The idea is to define our quantum state as a superposition of configurations of a spin chain weighted by this distribution: . Contiguous regions of size will be highly correlated. The coarse-grained variables that are being recorded are something like “whether this local region is mostly or mostly ”, but we don’t necessarily want each qubit to have a perfect record of this information. Rather, we choose

(4)

for some fixed (typically small) angle . For one can’t reliably infer the classical variable from a measurement on a single spin, but one can make an arbitrarily reliable inference by measuring lots of them: . If we define our “recording length” by the asymptotic behavior , then for small we have

(5)

Thus our final (unnormalized) state is

(6)

for arbitrary positive parameters and . The state inherits from the classical probability distribution the properties of finite correlation length and translational invariance. Any contiguous set of spins is very likely to all be in the same state, and by measuring a subset of spins one can distinguish between the cases and with high reliability. Therefore in the limit it makes sense to define the redundancy ; this is the approximate number of disjoint records that are available about each branch, where there is a (binary) branch density of .

Now lets turn this into a matrix-product state.^{ d } That is, it should take the form^{ e }^{ f }

(7)

where the range over the local Hilbert spaces of the qubits and the are the “bonds” representing contraction of matrices of as-yet unspecified dimension (depicted in the figure as lines connecting the ‘s horizontally). The trick is to pretend that our classical probability distribution was achieved by starting with a quantum state of appropriately weighted bras,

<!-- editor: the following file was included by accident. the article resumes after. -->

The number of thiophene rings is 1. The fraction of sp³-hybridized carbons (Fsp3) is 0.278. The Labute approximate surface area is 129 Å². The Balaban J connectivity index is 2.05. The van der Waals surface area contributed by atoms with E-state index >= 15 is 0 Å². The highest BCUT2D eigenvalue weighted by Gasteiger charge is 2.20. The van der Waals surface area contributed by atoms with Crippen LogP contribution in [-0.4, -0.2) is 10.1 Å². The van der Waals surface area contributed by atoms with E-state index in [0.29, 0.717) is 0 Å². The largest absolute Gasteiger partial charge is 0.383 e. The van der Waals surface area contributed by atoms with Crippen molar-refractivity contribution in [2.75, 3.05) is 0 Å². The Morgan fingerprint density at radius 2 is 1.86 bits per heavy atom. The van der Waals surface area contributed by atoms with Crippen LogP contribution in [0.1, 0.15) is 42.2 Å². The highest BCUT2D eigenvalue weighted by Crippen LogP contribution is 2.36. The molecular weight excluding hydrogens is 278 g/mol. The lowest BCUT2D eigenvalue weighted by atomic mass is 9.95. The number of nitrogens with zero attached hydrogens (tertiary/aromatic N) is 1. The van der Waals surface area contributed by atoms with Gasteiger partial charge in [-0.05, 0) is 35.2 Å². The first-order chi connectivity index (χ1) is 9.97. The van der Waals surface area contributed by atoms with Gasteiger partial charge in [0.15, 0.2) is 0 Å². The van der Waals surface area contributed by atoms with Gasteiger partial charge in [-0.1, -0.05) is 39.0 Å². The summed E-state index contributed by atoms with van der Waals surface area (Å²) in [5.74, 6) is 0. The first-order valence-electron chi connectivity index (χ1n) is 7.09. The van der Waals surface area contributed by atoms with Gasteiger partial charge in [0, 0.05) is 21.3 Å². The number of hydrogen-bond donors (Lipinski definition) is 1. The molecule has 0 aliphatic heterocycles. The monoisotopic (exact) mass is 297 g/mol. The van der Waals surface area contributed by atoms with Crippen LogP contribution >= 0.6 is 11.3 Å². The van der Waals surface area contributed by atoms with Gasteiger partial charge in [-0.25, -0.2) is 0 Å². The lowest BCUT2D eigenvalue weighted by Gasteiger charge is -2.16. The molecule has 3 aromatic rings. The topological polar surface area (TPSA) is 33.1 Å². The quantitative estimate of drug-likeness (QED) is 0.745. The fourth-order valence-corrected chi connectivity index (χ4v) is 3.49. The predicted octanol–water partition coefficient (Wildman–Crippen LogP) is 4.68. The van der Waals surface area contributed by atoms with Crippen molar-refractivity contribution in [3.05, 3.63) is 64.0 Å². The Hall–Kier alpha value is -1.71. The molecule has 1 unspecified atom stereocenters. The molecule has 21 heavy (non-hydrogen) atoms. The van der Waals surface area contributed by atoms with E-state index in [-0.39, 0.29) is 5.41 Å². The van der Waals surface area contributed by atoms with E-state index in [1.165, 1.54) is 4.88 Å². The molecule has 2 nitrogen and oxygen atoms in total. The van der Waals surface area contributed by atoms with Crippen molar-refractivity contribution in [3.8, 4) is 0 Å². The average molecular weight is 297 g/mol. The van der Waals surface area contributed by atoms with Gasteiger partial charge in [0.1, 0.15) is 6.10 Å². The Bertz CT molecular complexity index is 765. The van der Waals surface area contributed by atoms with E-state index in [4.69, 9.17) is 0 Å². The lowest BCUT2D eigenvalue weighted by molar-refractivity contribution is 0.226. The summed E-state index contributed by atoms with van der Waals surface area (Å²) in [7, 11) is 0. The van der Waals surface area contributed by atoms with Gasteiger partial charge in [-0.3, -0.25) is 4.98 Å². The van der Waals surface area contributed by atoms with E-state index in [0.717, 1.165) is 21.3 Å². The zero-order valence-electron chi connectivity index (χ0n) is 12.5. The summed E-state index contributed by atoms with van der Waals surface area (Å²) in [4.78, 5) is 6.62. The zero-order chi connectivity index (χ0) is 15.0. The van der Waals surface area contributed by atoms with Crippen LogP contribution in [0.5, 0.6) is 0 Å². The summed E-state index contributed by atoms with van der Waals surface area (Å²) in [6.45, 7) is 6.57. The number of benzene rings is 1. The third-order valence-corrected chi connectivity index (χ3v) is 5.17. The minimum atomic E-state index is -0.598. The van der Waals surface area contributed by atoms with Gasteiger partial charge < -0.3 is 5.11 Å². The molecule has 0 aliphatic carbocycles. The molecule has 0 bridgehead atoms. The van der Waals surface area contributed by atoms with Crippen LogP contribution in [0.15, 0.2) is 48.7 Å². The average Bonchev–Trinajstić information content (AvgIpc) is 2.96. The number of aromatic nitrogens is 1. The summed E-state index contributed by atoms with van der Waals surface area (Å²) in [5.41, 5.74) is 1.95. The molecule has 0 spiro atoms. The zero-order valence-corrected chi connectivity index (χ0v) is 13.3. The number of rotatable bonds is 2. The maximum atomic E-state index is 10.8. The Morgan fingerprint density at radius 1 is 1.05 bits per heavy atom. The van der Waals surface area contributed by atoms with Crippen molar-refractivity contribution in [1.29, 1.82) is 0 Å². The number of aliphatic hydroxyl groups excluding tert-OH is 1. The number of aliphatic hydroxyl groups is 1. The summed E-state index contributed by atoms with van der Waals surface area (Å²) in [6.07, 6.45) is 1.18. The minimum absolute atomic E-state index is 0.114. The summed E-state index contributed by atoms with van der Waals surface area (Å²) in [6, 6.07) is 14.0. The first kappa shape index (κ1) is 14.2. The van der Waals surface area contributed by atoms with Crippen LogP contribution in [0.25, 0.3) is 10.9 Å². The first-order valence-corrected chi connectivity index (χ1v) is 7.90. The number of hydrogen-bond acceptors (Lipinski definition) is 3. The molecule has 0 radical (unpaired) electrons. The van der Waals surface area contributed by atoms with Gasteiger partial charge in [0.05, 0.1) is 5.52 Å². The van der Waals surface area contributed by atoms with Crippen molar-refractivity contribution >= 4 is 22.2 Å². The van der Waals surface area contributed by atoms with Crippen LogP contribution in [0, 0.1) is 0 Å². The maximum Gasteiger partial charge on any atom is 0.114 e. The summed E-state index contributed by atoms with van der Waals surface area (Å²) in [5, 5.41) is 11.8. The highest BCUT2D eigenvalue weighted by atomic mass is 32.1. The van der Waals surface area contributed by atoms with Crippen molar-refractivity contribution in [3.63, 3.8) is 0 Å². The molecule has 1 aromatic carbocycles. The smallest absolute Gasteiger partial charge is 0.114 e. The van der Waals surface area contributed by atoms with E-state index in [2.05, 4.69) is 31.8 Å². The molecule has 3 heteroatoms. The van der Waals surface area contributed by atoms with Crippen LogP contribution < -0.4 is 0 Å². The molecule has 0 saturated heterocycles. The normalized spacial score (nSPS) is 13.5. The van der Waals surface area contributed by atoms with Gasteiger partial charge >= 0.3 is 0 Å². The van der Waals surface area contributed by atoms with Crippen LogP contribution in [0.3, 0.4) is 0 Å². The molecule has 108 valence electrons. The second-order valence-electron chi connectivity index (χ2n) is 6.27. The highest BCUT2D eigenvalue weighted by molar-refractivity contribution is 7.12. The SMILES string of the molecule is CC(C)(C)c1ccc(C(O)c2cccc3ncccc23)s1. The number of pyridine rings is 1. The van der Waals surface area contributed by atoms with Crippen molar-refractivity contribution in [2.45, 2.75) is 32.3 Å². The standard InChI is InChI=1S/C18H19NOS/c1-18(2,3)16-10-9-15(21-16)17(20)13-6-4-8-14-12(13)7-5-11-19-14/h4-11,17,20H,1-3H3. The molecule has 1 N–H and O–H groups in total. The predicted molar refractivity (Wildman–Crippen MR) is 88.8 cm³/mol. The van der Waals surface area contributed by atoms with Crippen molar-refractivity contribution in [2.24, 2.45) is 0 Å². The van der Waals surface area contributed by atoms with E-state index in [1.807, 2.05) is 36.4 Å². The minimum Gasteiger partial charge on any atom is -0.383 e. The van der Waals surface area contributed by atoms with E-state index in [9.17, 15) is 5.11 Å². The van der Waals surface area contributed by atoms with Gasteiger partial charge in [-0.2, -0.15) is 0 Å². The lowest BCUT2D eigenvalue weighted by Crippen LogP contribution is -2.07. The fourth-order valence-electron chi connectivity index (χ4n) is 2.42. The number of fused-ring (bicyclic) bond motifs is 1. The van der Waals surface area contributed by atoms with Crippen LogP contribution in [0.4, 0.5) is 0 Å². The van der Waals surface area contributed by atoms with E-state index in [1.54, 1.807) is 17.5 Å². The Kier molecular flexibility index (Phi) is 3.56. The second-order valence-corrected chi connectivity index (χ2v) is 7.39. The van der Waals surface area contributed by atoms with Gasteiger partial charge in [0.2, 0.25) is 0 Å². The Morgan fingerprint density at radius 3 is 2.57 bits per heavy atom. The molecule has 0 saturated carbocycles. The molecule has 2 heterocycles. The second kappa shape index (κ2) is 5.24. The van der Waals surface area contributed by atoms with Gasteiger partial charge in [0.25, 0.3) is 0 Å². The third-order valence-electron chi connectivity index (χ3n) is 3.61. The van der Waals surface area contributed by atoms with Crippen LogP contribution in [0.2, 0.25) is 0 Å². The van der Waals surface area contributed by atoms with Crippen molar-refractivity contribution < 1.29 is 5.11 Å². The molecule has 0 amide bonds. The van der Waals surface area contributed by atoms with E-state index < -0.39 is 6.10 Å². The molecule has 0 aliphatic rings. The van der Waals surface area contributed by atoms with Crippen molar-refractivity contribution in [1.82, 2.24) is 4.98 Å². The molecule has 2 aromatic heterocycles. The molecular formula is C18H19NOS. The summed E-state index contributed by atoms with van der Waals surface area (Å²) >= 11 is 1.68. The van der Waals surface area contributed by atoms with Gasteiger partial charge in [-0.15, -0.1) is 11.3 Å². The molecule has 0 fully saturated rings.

(8)

and contracting (i.e., multiplying from the right to inner-product over the fictional bras) with a specially designed state that picks out the correct conditional states of the original Hilbert space:

(9)

The object

(10)

then takes the form of (7) and is equal to so long as we choose to satisfy

(11)

or, more cleanly,

(12)

*[I think Martin Ganahl and Guifre Vidal for discussion.]*

### Footnotes

(↵ returns to text)

- The editor tried to convince me that this figure appeared on the cover for purely aesthetic reasons and this does not mean my letter is the best thing in the issue…but I know better!↵
- Note that whether certain degrees of freedom admit a classical effective description is a
*computational*question. The existence of such a description is incompatible with them exhibiting quantum supremacy, but it is compatible with them encoding circumstantial evidence (at the macro scale) for quantum mechanics (at the micro scale).↵ - We assume periodic boundary conditions: ↵
- This will not be a general algorithm for building MPSs since it exploits the special form of the state (6) we’re trying to build, which allows us to identify the ‘s with the ‘s.↵
- Again, periodic boundary conditions↵
- The tikzpicture code was obtained from Piotr Migdał.↵